I'll take it!
I scooped the rest of the container into a bowl and he took one sniff and walked away.
Burn is whining because Crash is getting all the fun food and he's not.
The cat comes sauntering in and starts eating the open containers.
I shoo him away but not before Burn barks ferociously at the cat.
I slide the non-eaten food to Burn and he gobbles it up without chewing.
Carrying Crash under my arm, and laptop in the other, we settle in for the afternoon to finish working.
He snores loudly the entire time.
I can barely focus.
In between work, I am frantically googling everything possible, from cancer symptoms and recovery, to side effects of the pills he was just on, etc.
That evening, I made dinner for Mark and myself, and Crash got one whiff of the food and perked up.
Oh! Maybe he'll eat!
I gave him a plate and he laid down next to it and fell asleep.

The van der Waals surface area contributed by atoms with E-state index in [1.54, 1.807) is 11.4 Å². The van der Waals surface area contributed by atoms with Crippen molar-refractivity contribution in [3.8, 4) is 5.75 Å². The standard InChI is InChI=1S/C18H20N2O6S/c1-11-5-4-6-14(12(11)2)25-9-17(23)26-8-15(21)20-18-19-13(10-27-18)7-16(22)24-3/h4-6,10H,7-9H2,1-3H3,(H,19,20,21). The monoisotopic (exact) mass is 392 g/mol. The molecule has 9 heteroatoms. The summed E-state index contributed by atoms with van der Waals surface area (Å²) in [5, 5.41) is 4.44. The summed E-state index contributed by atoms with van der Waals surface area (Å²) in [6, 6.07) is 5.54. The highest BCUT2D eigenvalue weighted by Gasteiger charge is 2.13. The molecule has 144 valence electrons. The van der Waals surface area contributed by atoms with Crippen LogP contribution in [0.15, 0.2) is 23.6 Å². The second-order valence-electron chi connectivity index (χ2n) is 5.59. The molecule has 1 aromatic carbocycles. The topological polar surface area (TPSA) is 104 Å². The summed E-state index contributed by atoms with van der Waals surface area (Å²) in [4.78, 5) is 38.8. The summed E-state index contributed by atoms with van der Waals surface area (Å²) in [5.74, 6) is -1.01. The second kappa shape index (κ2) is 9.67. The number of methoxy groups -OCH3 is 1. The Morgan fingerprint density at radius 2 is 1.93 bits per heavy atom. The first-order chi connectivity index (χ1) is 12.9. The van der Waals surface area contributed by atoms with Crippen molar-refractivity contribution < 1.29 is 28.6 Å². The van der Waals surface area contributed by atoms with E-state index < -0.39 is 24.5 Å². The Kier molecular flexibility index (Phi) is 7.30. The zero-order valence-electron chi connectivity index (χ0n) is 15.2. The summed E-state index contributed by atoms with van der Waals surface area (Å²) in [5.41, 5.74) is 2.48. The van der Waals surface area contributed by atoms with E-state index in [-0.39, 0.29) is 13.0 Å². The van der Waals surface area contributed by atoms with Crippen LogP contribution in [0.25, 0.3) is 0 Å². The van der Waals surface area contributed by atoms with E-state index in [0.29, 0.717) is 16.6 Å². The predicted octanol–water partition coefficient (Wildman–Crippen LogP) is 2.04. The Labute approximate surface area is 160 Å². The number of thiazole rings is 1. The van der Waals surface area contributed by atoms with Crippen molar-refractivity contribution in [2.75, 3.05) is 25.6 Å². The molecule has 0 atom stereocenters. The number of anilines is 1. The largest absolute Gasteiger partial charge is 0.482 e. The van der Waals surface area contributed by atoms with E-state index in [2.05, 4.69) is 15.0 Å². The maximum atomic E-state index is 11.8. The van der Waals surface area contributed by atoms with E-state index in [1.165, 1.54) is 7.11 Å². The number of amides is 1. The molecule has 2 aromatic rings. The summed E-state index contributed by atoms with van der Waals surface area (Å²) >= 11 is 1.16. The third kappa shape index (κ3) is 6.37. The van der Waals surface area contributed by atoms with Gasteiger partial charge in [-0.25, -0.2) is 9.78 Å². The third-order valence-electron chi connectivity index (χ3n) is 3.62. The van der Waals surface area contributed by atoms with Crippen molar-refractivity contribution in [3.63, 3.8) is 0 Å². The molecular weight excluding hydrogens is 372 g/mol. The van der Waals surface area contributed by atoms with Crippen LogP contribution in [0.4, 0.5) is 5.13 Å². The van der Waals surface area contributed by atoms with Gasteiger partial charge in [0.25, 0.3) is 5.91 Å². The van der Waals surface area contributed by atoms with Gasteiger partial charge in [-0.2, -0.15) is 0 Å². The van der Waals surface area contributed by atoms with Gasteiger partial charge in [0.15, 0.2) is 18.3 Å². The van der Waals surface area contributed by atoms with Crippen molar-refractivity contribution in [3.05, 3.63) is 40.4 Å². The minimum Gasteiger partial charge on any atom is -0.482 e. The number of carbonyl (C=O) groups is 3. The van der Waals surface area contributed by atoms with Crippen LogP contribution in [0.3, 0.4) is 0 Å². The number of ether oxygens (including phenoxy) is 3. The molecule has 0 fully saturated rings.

After putting everyone to bed and cleaning up, I walked out of the laundry room to the sound of him gulping down his bowl of food.
I stopped, dead in my tracks, holding my breathe, for fear I may startle him and he'd stop eating.
Mark was at the sink, doing the exact same thing.
We waited for 20 minutes.
And he cleaned his plate.
I scooped out seconds, and he gobbled it down too.
I left thirds, hoping he might come back at some point in the night.
Mark and I looked at each with blood-shot eyes, smiled so big, and high-fived so hard I thought my hand was bleeding.
We went to bed satisfied for the night.
The next morning was a complete 180.
He fought me on his pill.
He wouldn't eat.